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textured breast implants

Textured Breast Implants Linked to Lymphoma

Since 2011 reports have surfaced from around the globe regarding a link between textured breast implants and an increased risk of developing a non-Hodgkin’s lymphoma (cancer of the immune system) called BIA-ALCL which grows in the scar tissue surrounding the breast implant.

While the FDA reported the risk of BIA-ALCL among patients with textured implants being  between 1 in 3,817 and 1 in 30,000, more recent data from Australia estimates the risk is as high as 1 in 1,000.

Although it is a highly treatable form of lymphoma, BIA-ALCL can be difficult to diagnose because it is a rare form of cancer whose symptoms mimic other breast problems. The FDA has received reports of 457 cases of BIA-ALCL including nine deaths since September 2018. It is important to note that the data indicate that BIA-ALCL is contracted when textured breast implants, not smooth-surface implants are used. Roughly 12 percent of U.S. women with breast implants have textured implants.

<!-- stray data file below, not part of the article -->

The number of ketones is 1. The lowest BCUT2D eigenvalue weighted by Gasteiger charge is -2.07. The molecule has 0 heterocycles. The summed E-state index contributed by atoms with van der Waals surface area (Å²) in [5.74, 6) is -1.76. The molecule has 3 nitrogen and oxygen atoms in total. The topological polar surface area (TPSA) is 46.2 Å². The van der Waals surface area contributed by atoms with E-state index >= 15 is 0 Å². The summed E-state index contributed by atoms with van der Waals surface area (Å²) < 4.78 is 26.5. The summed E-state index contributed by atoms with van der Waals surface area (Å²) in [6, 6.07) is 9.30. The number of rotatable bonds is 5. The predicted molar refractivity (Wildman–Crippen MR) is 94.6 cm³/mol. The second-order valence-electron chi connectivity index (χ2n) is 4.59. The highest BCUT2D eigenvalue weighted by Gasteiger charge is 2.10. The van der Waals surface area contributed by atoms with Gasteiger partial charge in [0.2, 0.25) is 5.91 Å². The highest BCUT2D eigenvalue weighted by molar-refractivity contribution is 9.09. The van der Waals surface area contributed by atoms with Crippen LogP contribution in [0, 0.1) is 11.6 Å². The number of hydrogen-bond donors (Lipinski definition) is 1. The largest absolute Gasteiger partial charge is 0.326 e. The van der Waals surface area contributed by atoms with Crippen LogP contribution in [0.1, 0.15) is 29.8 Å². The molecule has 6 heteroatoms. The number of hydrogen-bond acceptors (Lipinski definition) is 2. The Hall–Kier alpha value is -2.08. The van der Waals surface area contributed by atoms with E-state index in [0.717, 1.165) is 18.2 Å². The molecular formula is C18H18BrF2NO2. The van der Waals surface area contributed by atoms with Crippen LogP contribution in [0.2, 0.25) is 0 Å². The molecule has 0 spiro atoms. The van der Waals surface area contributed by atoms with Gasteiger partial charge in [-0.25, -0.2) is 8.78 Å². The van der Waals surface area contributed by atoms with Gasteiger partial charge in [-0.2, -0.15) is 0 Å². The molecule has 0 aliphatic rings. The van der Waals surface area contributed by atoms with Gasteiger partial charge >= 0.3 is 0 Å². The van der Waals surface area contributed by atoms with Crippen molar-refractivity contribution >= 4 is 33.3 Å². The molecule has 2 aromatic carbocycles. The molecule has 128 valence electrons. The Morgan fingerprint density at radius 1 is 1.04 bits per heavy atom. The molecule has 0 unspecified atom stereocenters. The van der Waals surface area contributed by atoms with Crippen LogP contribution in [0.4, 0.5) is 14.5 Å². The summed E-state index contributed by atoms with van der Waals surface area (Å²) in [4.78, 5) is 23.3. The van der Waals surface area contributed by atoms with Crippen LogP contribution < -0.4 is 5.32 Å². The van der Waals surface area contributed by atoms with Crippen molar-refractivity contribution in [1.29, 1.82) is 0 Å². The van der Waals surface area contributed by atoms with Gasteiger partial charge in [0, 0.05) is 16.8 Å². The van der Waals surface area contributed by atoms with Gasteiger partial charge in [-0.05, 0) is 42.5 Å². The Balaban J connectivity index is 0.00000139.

Defects
The rough surface of textured implants allow them to stick to the surrounding tissue and therefore are less likely to move within the implant pocket. Researchers theorize that the surface area of textured implants can lead to BIA-ACLC because it may irritate breast tissue, the patient may be allergic to the implant or be reactive to bacterial that grow on textured  implants.

Patient Symptoms of BIA-ALCL
Symptoms may appear between one and ten years after implantation.

The FDA issued warning letters to Mentor Worldwide LLC on its MemoryShape implant and Sientra, Inc.on its Silicone Gel Breast Implants for failure to perform proper safety studies. Both warning letters cited poor follow up rates.

While no textured breast implants have been banned in the United States, many have been banned in France:

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Medical Device Watch is sponsored by Keefe Law Firm. The medical device approval process in the U.S. allows for the sale of some devices that have not been tested in clinical trials on humans. Our goal is to help people protect themselves from the physical, emotional and financial harm that can be caused by medical devices that are defective.

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